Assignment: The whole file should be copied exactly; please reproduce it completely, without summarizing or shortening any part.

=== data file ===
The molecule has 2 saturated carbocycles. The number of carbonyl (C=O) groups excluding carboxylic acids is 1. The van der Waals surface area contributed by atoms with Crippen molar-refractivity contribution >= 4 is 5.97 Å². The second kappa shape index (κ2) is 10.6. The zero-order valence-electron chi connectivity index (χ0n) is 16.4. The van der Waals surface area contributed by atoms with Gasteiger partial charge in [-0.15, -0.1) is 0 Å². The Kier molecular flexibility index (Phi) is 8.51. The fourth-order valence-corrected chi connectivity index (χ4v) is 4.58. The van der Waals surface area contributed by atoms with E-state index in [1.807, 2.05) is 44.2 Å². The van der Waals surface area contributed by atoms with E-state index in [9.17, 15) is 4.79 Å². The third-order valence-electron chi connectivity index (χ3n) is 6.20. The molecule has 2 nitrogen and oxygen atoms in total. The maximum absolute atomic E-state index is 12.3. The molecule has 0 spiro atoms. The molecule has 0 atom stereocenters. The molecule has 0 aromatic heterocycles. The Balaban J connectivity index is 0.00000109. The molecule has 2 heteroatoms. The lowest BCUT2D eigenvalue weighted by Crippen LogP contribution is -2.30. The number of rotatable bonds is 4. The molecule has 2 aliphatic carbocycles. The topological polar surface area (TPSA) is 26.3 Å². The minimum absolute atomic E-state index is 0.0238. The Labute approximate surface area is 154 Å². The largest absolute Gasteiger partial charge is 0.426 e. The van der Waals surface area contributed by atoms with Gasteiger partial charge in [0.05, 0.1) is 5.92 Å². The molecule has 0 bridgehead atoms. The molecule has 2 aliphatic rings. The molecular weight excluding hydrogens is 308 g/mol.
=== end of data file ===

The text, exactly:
The molecule has 2 saturated carbocycles. The number of carbonyl (C=O) groups excluding carboxylic acids is 1. The van der Waals surface area contributed by atoms with Crippen molar-refractivity contribution >= 4 is 5.97 Å². The second kappa shape index (κ2) is 10.6. The zero-order valence-electron chi connectivity index (χ0n) is 16.4. The van der Waals surface area contributed by atoms with Gasteiger partial charge in [-0.15, -0.1) is 0 Å². The Kier molecular flexibility index (Phi) is 8.51. The fourth-order valence-corrected chi connectivity index (χ4v) is 4.58. The van der Waals surface area contributed by atoms with E-state index in [1.807, 2.05) is 44.2 Å². The van der Waals surface area contributed by atoms with E-state index in [9.17, 15) is 4.79 Å². The third-order valence-electron chi connectivity index (χ3n) is 6.20. The molecule has 2 nitrogen and oxygen atoms in total. The maximum absolute atomic E-state index is 12.3. The molecule has 0 spiro atoms. The molecule has 0 atom stereocenters. The molecule has 0 aromatic heterocycles. The Balaban J connectivity index is 0.00000109. The molecule has 2 heteroatoms. The lowest BCUT2D eigenvalue weighted by Crippen LogP contribution is -2.30. The number of rotatable bonds is 4. The molecule has 2 aliphatic carbocycles. The topological polar surface area (TPSA) is 26.3 Å². The minimum absolute atomic E-state index is 0.0238. The Labute approximate surface area is 154 Å². The largest absolute Gasteiger partial charge is 0.426 e. The van der Waals surface area contributed by atoms with Gasteiger partial charge in [0.05, 0.1) is 5.92 Å². The molecule has 0 bridgehead atoms. The molecule has 2 aliphatic rings. The molecular weight excluding hydrogens is 308 g/mol.